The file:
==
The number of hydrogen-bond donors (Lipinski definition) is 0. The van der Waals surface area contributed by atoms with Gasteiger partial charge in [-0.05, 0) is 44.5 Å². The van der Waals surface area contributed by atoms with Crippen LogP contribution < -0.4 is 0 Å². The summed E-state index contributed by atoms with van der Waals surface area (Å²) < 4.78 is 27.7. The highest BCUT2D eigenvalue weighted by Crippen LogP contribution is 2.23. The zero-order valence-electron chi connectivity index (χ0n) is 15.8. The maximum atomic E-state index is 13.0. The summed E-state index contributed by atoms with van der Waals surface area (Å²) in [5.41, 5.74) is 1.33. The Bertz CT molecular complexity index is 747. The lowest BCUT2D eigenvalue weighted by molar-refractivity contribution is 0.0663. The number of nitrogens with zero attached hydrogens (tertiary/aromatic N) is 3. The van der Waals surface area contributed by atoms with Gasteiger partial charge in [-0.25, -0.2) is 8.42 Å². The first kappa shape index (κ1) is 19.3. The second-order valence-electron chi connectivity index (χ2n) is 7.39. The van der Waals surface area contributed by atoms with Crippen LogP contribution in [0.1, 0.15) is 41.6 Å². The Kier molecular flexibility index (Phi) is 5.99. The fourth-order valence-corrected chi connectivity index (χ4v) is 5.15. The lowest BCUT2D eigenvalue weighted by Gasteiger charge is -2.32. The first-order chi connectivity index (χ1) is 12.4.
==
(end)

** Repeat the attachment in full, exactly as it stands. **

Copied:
The number of hydrogen-bond donors (Lipinski definition) is 0. The van der Waals surface area contributed by atoms with Gasteiger partial charge in [-0.05, 0) is 44.5 Å². The van der Waals surface area contributed by atoms with Crippen LogP contribution < -0.4 is 0 Å². The summed E-state index contributed by atoms with van der Waals surface area (Å²) < 4.78 is 27.7. The highest BCUT2D eigenvalue weighted by Crippen LogP contribution is 2.23. The zero-order valence-electron chi connectivity index (χ0n) is 15.8. The maximum atomic E-state index is 13.0. The summed E-state index contributed by atoms with van der Waals surface area (Å²) in [5.41, 5.74) is 1.33. The Bertz CT molecular complexity index is 747. The lowest BCUT2D eigenvalue weighted by molar-refractivity contribution is 0.0663. The number of nitrogens with zero attached hydrogens (tertiary/aromatic N) is 3. The van der Waals surface area contributed by atoms with Gasteiger partial charge in [-0.25, -0.2) is 8.42 Å². The first kappa shape index (κ1) is 19.3. The second-order valence-electron chi connectivity index (χ2n) is 7.39. The van der Waals surface area contributed by atoms with Crippen LogP contribution in [0.1, 0.15) is 41.6 Å². The Kier molecular flexibility index (Phi) is 5.99. The fourth-order valence-corrected chi connectivity index (χ4v) is 5.15. The lowest BCUT2D eigenvalue weighted by Gasteiger charge is -2.32. The first-order chi connectivity index (χ1) is 12.4.